Last week I published a post on Super Bowl advertising, and I was immediately contacted by a reporter working on a story about to the upcoming PSA spot for No More. For those of you who don't know, No More defines itself as a movement in support of many organizations with the purpose to raise awareness of domestic violence. With the NFL's fumble of the Ray Rice case this season, they decided to donate a coveted Super Bowl spot (along with the production costs) to No More in an effort to show their support. This is a great gesture by the NFL for a great cause.
The question the reporter asked me was, "How will No More and the supporting organizations know how successful the ad actually was for helping their cause?" And that question really got me thinking -- donations, awareness, exposure -- I would imagine that all of the pre- and post-buzz around the spot would be an amazing boost to their effort. But, it does beg the question -- what if No More had a choice between accepting the donated Super Bowl spot or a direct cash donation of the value of the airtime (approximately $4.5 million) to deliver to its supporting organizations? Would they have taken the spot or the cash?
Is it more valuable to lift awareness through a TV spot on the world's biggest stage or is it more valuable to take a massive influx of cash and implement actionable steps towards a cause?
While we know the level of buzz Super Bowl spots receive, many nonprofit organizations will tell you at the end of the day, cash is king. Awareness without action is an age-old problem for those on the frontlines helping people in dire need of support.
So, to open up this conversation, I presented this question to the leadership of a diverse group of non-profits: which would you choose between the amazing opportunity of a coveted :30 Super Bowl television spot or a check for $4.5 million dollars?
Here are just a handful of the answers I received. I invite you to include your answers in the comments below.
Jack and Jill Late Stage Cancer Foundation
Treating families to WOW! Experiences, giving children who will lose their Mom or Dad to cancer a timeout to create indispensable memories as a family... while they can.
"If given the opportunity to showcase the importance of smiles, laughter and family fun during the Super Bowl or receiving a $4.5 million contribution, I would, without hesitation, gratefully and graciously accept the gift of direct financial support. When you run a national 501c3 non-profit you have a fiduciary responsibility to be a prudent (conservative) steward for our donors... our supporters... our benefactors. I call them our investors.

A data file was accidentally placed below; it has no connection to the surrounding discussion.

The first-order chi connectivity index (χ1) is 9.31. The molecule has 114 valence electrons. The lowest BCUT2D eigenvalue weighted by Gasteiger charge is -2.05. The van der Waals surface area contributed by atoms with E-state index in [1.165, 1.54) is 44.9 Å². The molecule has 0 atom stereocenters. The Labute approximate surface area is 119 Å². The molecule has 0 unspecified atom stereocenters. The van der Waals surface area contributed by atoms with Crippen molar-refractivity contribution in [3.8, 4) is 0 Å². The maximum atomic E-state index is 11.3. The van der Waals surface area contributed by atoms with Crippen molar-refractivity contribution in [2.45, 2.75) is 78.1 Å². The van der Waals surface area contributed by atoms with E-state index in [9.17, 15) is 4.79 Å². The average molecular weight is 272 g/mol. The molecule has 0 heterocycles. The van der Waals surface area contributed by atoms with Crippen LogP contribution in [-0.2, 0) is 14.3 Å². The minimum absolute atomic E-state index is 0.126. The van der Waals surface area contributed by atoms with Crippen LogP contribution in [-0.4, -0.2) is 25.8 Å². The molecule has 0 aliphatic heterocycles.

Many may say the JAJF would be able to parlay the Super spot into much more than $4.5 million dollars. But, in the words of Steve Miller, JAJF would take the money and run as this would cover 10-15 years of providing extraordinary experiences to the families that need it most. We'd invest wisely and continue to touch lives... one family at a time... prudently, measurably and meaningfully."
- Jon Albert, Founder
YMCA of Greater New York
A powerful association of men, women and children joined together by a shared commitment to nurturing the potential of kids, promoting healthy living and fostering a sense of social responsibility.
"I believe the best gifts are those that are most meaningful to the donor. Being 'donor-centric,' understanding what the donor wants to support and how they would like to support their charities is key. As a Chief Development Officer, I prefer the gifts that make the donor feel best and allow them to maximize their giving and future giving."
- Gary Laermer, SVP & Chief Development Officer
Children of Fallen Patriots
By providing college scholarships and long-term educational counseling to children of fallen patriots, we honor the lives of those who have sacrificed themselves for our country, ensuring the success of those they loved.
"While the reach of the Super Bowl ad is definitely attractive, I would likely opt for the $4.5 million gift, invest some of that in targeted/trackable program awareness efforts, and earmark the rest for our scholarship program."
- John Coogan, Executive Director
Rhode Island Center for Justice
An organization with a mission is to provide increased representation for low-income people in the courts, to potentiate the advocacy work being done by community groups, and to develop a strong network of public interest attorneys in Rhode Island.
"If I was responsible for a national constituency, rather than a focus on supporting a specific geographic region, the idea of taking a global advertising opportunity like a Super Bowl commercial would be very enticing specifically if it coincided with a critical juncture in an awareness raising campaign. It could spark a larger conversation that could have many benefits beyond just the projected donations. But, $4.5 million for our organization supporting our local region would likely be the better choice for us."
- Robert McCreanor, Executive Director
Earlier this year, I founded a 501c3 called The Situation Project in an effort to provide high performing, arts-deficient schools in underserved, NYC communities exposure to arts and cultural experiences. I'm still new to the world of running a nonprofit, so if given the choice today, I'd take the cash and be forever grateful for the services that check would provide. However, the idea of triggering a global conversation around the value that arts and culture enrichment experiences offer to the almost 50 million public school students in the United States -- experiences that are currently the first to go when budgets are cut -- is arguably more valuable in the long run than the needs of my local constituency. I can imagine our TV spot now..."What will our world look like tomorrow without the arts as tenet of our education system today?"
Keep the conversation rolling -- what would your non-profit do and why?